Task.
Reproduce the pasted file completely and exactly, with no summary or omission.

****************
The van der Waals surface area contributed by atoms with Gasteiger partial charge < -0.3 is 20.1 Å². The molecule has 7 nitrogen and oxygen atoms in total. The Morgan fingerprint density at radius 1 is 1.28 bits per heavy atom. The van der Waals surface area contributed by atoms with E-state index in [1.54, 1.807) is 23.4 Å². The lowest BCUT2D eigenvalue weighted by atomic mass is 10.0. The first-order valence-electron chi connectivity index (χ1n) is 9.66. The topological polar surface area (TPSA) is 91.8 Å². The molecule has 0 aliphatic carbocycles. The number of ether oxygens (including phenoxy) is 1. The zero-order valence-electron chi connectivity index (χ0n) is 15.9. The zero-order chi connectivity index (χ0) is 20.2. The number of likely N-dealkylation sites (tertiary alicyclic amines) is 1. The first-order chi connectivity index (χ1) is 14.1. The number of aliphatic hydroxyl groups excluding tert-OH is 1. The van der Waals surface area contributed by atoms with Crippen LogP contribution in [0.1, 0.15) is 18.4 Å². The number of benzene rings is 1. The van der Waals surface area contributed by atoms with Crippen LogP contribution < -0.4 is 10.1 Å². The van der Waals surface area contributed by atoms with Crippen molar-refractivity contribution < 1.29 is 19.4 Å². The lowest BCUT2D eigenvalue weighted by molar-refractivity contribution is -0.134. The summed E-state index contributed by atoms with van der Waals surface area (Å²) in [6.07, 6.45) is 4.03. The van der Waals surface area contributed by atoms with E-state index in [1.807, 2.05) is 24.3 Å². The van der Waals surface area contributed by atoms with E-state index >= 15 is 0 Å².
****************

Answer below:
The van der Waals surface area contributed by atoms with Gasteiger partial charge < -0.3 is 20.1 Å². The molecule has 7 nitrogen and oxygen atoms in total. The Morgan fingerprint density at radius 1 is 1.28 bits per heavy atom. The van der Waals surface area contributed by atoms with E-state index in [1.54, 1.807) is 23.4 Å². The lowest BCUT2D eigenvalue weighted by atomic mass is 10.0. The first-order valence-electron chi connectivity index (χ1n) is 9.66. The topological polar surface area (TPSA) is 91.8 Å². The molecule has 0 aliphatic carbocycles. The number of ether oxygens (including phenoxy) is 1. The zero-order valence-electron chi connectivity index (χ0n) is 15.9. The zero-order chi connectivity index (χ0) is 20.2. The number of likely N-dealkylation sites (tertiary alicyclic amines) is 1. The first-order chi connectivity index (χ1) is 14.1. The number of aliphatic hydroxyl groups excluding tert-OH is 1. The van der Waals surface area contributed by atoms with Crippen LogP contribution in [0.1, 0.15) is 18.4 Å². The number of benzene rings is 1. The van der Waals surface area contributed by atoms with Crippen LogP contribution < -0.4 is 10.1 Å². The van der Waals surface area contributed by atoms with Crippen molar-refractivity contribution < 1.29 is 19.4 Å². The lowest BCUT2D eigenvalue weighted by molar-refractivity contribution is -0.134. The summed E-state index contributed by atoms with van der Waals surface area (Å²) in [6.07, 6.45) is 4.03. The van der Waals surface area contributed by atoms with E-state index in [1.807, 2.05) is 24.3 Å². The van der Waals surface area contributed by atoms with E-state index >= 15 is 0 Å².